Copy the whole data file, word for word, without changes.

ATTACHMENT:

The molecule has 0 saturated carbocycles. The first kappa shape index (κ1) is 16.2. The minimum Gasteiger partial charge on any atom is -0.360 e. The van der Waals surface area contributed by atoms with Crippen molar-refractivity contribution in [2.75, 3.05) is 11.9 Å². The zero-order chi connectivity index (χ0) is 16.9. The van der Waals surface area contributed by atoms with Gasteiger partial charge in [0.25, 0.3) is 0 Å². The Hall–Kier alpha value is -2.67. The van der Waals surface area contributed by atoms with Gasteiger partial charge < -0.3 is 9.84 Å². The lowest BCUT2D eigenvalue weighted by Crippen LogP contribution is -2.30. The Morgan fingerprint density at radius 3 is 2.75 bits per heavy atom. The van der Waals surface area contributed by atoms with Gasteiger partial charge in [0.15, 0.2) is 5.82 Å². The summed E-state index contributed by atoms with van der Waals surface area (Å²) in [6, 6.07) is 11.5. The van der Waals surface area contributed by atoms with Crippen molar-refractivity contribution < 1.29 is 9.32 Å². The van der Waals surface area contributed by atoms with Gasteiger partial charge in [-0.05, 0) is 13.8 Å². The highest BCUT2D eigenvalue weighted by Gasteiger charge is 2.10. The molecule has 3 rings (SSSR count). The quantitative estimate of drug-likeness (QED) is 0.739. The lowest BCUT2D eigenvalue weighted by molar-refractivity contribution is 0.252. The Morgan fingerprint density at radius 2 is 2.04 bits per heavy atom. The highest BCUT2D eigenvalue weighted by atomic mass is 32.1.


The molecule has 0 saturated carbocycles. The first kappa shape index (κ1) is 16.2. The minimum Gasteiger partial charge on any atom is -0.360 e. The van der Waals surface area contributed by atoms with Crippen molar-refractivity contribution in [2.75, 3.05) is 11.9 Å². The zero-order chi connectivity index (χ0) is 16.9. The van der Waals surface area contributed by atoms with Gasteiger partial charge in [0.25, 0.3) is 0 Å². The Hall–Kier alpha value is -2.67. The van der Waals surface area contributed by atoms with Gasteiger partial charge < -0.3 is 9.84 Å². The lowest BCUT2D eigenvalue weighted by Crippen LogP contribution is -2.30. The Morgan fingerprint density at radius 3 is 2.75 bits per heavy atom. The van der Waals surface area contributed by atoms with Gasteiger partial charge in [0.15, 0.2) is 5.82 Å². The summed E-state index contributed by atoms with van der Waals surface area (Å²) in [6, 6.07) is 11.5. The van der Waals surface area contributed by atoms with Crippen molar-refractivity contribution < 1.29 is 9.32 Å². The van der Waals surface area contributed by atoms with Gasteiger partial charge in [-0.05, 0) is 13.8 Å². The highest BCUT2D eigenvalue weighted by Gasteiger charge is 2.10. The molecule has 3 rings (SSSR count). The quantitative estimate of drug-likeness (QED) is 0.739. The lowest BCUT2D eigenvalue weighted by molar-refractivity contribution is 0.252. The Morgan fingerprint density at radius 2 is 2.04 bits per heavy atom. The highest BCUT2D eigenvalue weighted by atomic mass is 32.1.